Tường An’s products (from left to right: oyster sauce, vegetable oil, butter)

Now let’s look at the second major business segment, ice cream. The growth of the food business, mainly driven by ice cream, has been unstable, with an average negative growth rate of 4.4% from 2017 to 2022. However, overall, KIDO is currently the leading player in the ice cream industry in Vietnam, with a market share of 44.5%. Among them, the Merino brand accounts for 24.2% and the Celano brand accounts for 19.2% [5]. The high gross profit margin of this business segment (over 50%) also contributes to half of the company’s profits.

On the upstream side, there are two frozen food factories that currently produce ice cream and yogurt, but not buns. On the downstream side, there are 120,000 points of sale, and it is easy to find KIDO’s ice cream products in modern channels such as supermarkets.

KIDO is well aware that consumers value the taste of ice cream more than the brand itself. With its R&D advantages, KIDO constantly introduces innovative flavors and taps into trends such as pearl milk tea, cheese, matcha, etc. The pricing is reasonable and covers a wide range of consumer groups, ranging from 3 to 10 RMB per serving.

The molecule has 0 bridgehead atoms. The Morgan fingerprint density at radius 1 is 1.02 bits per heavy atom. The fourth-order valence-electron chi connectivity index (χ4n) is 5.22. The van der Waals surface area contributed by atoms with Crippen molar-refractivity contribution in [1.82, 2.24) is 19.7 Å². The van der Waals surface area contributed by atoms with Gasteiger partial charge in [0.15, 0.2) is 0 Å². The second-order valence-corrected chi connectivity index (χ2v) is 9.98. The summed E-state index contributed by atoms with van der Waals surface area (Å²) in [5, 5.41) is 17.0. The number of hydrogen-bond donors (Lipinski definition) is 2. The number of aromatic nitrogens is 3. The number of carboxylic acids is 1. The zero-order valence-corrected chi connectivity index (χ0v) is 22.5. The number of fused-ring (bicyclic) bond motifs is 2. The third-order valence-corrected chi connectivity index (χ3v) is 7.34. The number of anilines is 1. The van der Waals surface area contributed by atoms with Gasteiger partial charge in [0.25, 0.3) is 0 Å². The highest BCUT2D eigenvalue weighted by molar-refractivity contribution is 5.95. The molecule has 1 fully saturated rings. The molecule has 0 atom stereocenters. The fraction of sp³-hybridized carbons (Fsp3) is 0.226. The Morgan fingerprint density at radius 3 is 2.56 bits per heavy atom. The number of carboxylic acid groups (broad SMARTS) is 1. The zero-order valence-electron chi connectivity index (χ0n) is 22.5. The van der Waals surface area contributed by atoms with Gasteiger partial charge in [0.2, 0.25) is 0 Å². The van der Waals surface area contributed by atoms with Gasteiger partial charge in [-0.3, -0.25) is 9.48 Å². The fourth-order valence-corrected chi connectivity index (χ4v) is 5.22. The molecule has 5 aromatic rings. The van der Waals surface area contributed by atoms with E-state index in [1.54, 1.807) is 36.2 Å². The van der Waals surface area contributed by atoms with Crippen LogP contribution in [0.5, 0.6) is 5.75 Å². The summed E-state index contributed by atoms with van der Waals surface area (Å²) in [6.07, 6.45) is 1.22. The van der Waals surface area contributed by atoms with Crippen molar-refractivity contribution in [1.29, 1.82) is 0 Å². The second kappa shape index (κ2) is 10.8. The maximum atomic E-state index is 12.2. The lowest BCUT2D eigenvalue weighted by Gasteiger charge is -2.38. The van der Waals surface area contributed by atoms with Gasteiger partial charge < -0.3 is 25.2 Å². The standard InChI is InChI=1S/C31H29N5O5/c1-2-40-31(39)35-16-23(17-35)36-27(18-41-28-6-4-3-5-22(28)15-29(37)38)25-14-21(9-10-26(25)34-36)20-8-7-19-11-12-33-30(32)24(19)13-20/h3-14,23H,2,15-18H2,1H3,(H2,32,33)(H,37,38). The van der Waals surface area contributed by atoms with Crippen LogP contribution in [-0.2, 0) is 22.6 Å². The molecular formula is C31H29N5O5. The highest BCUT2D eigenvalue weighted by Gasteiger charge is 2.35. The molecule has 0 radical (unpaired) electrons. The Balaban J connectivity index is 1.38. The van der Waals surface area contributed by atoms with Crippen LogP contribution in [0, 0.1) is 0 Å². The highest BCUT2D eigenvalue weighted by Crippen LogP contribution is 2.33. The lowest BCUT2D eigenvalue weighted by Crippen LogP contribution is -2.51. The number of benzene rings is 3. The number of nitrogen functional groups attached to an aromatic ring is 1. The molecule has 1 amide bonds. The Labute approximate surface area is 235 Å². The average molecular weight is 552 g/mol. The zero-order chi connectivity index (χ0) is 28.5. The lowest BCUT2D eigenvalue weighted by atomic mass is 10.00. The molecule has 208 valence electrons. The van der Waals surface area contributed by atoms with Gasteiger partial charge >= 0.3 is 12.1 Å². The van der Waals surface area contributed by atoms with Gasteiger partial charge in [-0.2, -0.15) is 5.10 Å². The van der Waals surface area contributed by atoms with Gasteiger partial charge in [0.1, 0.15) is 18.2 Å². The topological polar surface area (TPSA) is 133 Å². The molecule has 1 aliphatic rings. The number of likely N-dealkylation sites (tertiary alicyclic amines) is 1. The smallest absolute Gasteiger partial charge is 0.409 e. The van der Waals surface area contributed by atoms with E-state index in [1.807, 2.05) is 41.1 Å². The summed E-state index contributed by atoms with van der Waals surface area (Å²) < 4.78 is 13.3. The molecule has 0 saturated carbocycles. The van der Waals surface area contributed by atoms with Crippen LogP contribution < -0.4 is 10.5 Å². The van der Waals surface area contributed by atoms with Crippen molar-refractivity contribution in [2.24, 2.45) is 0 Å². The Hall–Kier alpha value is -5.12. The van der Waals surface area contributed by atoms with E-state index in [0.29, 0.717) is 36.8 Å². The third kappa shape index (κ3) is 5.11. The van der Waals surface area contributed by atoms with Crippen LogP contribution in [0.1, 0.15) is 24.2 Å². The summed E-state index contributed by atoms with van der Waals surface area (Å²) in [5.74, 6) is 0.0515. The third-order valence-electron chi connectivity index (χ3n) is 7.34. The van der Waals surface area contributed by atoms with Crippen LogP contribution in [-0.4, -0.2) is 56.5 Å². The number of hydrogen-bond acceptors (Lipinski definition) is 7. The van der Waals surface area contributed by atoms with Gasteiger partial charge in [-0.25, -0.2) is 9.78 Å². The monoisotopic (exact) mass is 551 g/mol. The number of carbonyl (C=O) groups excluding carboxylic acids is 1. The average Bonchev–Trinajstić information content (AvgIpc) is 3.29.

The year-round hot weather in southern Vietnam and the habit of eating ice cream in winter among some young people slightly mitigate the seasonality of the ice cream business, and the market growth potential still reaches 8% [4]. However, the strong competition from flavors, as well as the entry of foreign chains (such as China’s Mixue and the popular American brand Swensen’s which is on trend in Thailand), make it difficult for KIDO’s ice cream business to achieve breakthrough growth.

Merino and Celano flavors

Therefore, for KIDO, it is necessary and reasonable to choose to re-enter the snack market with high gross profit margins. The group intends to leverage its existing partners, accumulated experience in the snack market, and mature retail channels to quickly regain market share.

In 2022, after introducing mooncakes and bread products, the food business experienced year-on-year growth of 43%, but the gross profit margin decreased by 1.4%. According to statistics, the cost of mooncakes accounts for only 25-40% of the selling price. The decrease in gross profit margin indicates unclear sales conditions, with some products being heavily discounted or even directly discarded due to poor sales. Clearly, even though KIDO is the “father” of Kyoto mooncakes, consumers are only willing to pay for the brand. For KIDO to persuade consumers to try its new products, it requires significant advertising costs and time accumulation.